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Used test: Hyundai Tucson vs Peugeot 3008 vs Skoda Karoq interiors
You can save between £5000 and £10,000 on these stylish and practical SUVs by buying them at two years old, but which one should you choose?...
Driving position, visibility, build quality, practicality
From a purely aesthetic point of view, many will find the 3008’s interior the most alluring; its metal highlights and cloth dashboard inserts make it look really posh inside. The materials feel classy and expensive, too.
The Karoq is more understated, but it feels most suited to the rigours of family life thanks to having an even better fit and finish. The Tucson’s interior feels the cheapest of the bunch, despite the updates; there are too many hard plastics that are easily marked.
All three cars have a height-adjustable driver’s seat, adjustable lumbar support and a reach and rake-adjustable steering wheel, so finding your ideal driving position shouldn’t be too taxing. Only the Tucson and 3008 have electric seat adjustment as standard; it was an option when you ordered a Karoq. That said, the Karoq’s seat is the most comfortable and supportive, while our testers found the 3008’s to be the least comfy because its base and seatback are curiously curved.
In terms of visibility, the Karoq is leagues ahead, with big front, side and rear windows. There’s even an unencumbered over-the-shoulder view, thanks to thin rear pillars. Both the Tucson and 3008 suffer from relatively high window lines and narrow rear windows. Thankfully, all three come with front and rear parking sensors as standard, as well as reversing cameras.
The screen in the Hyundai doesn’t have the highest definition, but it’s packed with features (sat-nav, smartphone mirroring, live weather and traffic reports), plus it’s simple to use, with physical shortcut buttons and large on-screen icons. The floating-style screen was new for 2018 and puts crucial information closer to your line of sight. A premium Krell sound system is standard and sounds better than the version in entry-level models.
The graphics that the Peugeot uses are better than the Tucson’s and the screen is augmented by virtual dials behind the steering wheel. However, the 3008's system can be slow to respond, like an old computer trying to run too many programmes. The fact that the touchscreen also controls the air-con doesn’t help matters. If you’re into music, you might want to find an example with the Focal hi-fi, which is superior to the standard system.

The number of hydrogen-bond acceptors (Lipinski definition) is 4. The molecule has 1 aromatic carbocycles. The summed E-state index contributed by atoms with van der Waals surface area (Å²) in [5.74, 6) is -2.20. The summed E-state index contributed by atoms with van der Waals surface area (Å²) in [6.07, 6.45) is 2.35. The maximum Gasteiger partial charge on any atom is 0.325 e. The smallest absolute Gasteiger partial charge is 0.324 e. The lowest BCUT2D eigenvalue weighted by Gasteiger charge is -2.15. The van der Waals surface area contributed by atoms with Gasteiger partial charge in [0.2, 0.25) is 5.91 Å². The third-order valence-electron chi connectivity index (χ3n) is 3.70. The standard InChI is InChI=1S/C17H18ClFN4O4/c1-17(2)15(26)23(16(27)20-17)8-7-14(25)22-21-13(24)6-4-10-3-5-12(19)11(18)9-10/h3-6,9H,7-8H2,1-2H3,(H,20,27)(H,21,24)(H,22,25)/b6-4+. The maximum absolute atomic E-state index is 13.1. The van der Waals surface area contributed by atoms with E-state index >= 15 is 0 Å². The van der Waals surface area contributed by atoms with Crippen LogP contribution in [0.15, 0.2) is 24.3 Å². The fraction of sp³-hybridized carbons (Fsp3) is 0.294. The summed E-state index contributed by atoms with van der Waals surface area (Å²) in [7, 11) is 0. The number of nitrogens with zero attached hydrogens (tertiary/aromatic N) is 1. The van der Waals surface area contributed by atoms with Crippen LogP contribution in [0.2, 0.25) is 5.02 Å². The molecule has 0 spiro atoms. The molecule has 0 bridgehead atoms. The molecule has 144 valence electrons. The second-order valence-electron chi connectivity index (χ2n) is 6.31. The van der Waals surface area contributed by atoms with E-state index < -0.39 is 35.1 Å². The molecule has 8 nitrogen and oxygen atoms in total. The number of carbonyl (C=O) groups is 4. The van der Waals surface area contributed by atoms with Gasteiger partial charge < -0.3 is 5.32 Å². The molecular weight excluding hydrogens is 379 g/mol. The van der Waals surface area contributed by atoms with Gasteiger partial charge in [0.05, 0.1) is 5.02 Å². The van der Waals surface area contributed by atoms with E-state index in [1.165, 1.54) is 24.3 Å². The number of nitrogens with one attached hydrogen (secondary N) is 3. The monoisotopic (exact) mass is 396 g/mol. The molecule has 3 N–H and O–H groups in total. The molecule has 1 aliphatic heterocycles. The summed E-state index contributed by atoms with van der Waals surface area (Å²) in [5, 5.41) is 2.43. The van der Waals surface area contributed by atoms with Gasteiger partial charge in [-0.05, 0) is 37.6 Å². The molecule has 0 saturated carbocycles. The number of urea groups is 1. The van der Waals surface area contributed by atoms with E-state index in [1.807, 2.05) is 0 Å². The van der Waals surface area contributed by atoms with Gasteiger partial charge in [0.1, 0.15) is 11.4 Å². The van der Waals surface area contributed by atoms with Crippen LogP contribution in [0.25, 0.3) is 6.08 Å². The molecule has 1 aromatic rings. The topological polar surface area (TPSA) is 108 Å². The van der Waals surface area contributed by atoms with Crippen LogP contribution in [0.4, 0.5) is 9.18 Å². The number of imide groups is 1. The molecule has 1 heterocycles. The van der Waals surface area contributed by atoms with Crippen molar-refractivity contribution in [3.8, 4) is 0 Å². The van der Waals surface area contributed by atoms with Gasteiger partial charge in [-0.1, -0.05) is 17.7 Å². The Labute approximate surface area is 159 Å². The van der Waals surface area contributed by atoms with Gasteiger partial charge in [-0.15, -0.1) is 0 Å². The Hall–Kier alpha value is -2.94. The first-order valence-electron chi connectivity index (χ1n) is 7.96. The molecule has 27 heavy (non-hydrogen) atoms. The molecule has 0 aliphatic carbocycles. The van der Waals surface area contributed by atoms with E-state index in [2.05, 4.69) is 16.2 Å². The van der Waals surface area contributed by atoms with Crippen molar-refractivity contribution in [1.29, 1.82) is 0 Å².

In SE L trim, the Karoq a sharp 8.0in touchscreen that responds promptly to touches. The system is intuitive to use, thanks to its logical menus. A larger 9.2in screen was available, but we wouldn't suggest you actively search for it because the standard version is just fine. The optional Canton sound system does bring an appreciable difference in sound quality and would be worth seeking out, however.
Space and practicality
Front space, rear space, seating flexibility, boot
SUVs ought to be spacious, so it might be a surprise to learn that the 3008 feels rather cramped for head room. Why? Well, our 3008 test car came with an optional panoramic sunroof that had a drastic impact on head room – particularly in the back, where taller passengers have to tilt their head or slouch to keep their hair away from the ceiling. Without the roof, the 3008 offers head room that’s roughly on a par with the Tucson, but neither car comes close to the Karoq. There’s similarly decent shoulder room and knee room in all three cars.
The Tucson has the most rear leg room. The Karoq and 3008 are tied on this front, but both still have plenty for six-footers. However, the Karoq has a clever trick up its sleeve; its Varioflex rear seats can slide back and forth, recline or even be removed completely. You can at least adjust the angle of the Tucson’s rear seatbacks, whereas the 3008’s rear seats are fixed.
Things are closer when it comes to boot space, but the Karoq and 3008 just have the edge over the Tucson. They have taller and squarer load bays and the 3008 has a height-adjustable boot floor, which creates a space underneath for delicate items and, in its highest setting, means there’s no lip at the boot entrance. The Karoq’s big lip makes loading and unloading heavy objects a pain.
The Tucson’s boot capacity is roughly on a par with the 3008’s, but its load area is the shallowest. Both can take eight carry-on suitcases below their load covers, while the Karoq’s boot manages nine.